Make sure you have nightly NVT Updates. I put this in root's crontab to run at 4:00AM each day:
0 4 * * * /usr/local/sbin/openvas-nvt-sync
And there you have it.

When you navigate to the web interface (usually http://localhost) and log in, you'll see the task screen, which I had shown you previously. Take note of the options on the left pane, as we'll be going through most of them.


One of the first things you'll want to do if you didn't set up daily updates is to hit the "NVT Feed" link (not shown above) and update the NVT database.


With that out of the way, our first stop is with scan configurations. OpenVAS comes with five template configurations, each of which might do something useful for you.

You don't need to create a custom scan config to get started with OpenVAS, but If you decide to create a new Scan Config, you'll have the ability to edit it (the wrench will not be greyed out)

and you'll be faced with a huge assortment of scanning options allowing you to fine-tune your scan. You'll also see options for so-called NASL Wrappers, which are scripts that help OpenVAS utilize third-party tools such as nmap, nikto, w3af and others. Tuning your scan parameters is important, but complicated enough that it's beyond the scope of this series. Most vulnerability scanners I've used (Nessus, ISS, etc...) have a configuration section like this, and it's always a very, very deep rabbit-hole. Mastering this is a bit of an art, but I usually break the enterprise up into "classes" so that like-systems are scanned with relevant checks so I'm not throwing 5,000 futile Windows checks at the Linux servers in the DMZ, for example. Feel free to leave me a comment if you want me to discuss this kind of classification setup in more detail.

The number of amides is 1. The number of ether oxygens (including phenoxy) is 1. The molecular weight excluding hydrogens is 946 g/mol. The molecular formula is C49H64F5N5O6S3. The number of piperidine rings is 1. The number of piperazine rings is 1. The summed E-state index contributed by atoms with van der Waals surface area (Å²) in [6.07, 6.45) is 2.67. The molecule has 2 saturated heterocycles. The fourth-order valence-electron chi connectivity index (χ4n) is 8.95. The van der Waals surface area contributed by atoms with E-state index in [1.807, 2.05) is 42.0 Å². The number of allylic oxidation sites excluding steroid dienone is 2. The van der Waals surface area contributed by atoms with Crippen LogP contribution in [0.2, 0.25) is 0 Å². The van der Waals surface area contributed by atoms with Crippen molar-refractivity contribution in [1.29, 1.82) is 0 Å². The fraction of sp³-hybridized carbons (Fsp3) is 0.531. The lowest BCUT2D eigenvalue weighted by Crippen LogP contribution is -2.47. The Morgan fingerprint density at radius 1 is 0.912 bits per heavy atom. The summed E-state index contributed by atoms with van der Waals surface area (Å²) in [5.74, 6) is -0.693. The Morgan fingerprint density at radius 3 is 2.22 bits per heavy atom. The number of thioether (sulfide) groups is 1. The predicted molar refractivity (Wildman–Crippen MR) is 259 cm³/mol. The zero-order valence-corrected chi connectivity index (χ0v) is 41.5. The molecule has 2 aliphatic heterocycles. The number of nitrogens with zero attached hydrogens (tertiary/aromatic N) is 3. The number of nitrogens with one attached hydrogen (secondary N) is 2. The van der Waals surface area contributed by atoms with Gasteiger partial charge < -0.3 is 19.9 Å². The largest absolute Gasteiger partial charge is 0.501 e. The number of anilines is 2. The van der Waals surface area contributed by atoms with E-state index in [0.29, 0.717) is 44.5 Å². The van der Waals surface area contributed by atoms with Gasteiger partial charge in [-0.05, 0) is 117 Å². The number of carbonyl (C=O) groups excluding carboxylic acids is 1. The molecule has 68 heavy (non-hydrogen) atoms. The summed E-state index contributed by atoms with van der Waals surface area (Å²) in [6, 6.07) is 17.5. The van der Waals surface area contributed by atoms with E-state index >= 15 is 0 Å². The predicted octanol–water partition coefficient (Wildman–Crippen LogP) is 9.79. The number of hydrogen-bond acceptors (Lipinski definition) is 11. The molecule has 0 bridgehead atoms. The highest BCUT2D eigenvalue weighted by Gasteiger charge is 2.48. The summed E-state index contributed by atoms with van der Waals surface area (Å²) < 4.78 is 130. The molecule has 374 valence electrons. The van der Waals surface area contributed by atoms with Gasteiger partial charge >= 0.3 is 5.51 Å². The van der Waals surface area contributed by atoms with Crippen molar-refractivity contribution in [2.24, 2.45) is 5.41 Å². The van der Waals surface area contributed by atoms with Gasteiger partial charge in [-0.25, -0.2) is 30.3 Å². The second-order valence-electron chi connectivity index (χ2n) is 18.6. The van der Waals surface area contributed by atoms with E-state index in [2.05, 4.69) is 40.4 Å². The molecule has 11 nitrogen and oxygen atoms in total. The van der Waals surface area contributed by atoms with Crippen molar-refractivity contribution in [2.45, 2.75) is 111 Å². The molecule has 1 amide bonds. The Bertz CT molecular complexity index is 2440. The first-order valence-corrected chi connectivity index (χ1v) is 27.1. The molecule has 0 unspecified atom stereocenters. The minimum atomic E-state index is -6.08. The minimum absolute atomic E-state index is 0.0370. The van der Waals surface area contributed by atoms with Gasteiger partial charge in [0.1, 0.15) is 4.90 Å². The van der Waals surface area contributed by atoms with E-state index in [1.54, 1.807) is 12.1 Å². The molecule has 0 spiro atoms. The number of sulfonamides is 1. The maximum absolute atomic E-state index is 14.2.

When building custom configs, I recommend using the existing scan configs as a template, and tweaking things from there to get your bearings. Try the "Full and very deep" scan first if you have any doubts. It's unlikely to knock anything off the network, but be careful! The "Trend" radio button selects whether this scan config will grow and import new NVT plugins or remain static with only the plugins you selected for that particular plugin family. If you start using OpenVAS frequently, you'll probably want to become familiar with tuning scan configs to get rid of false positives or enable more features.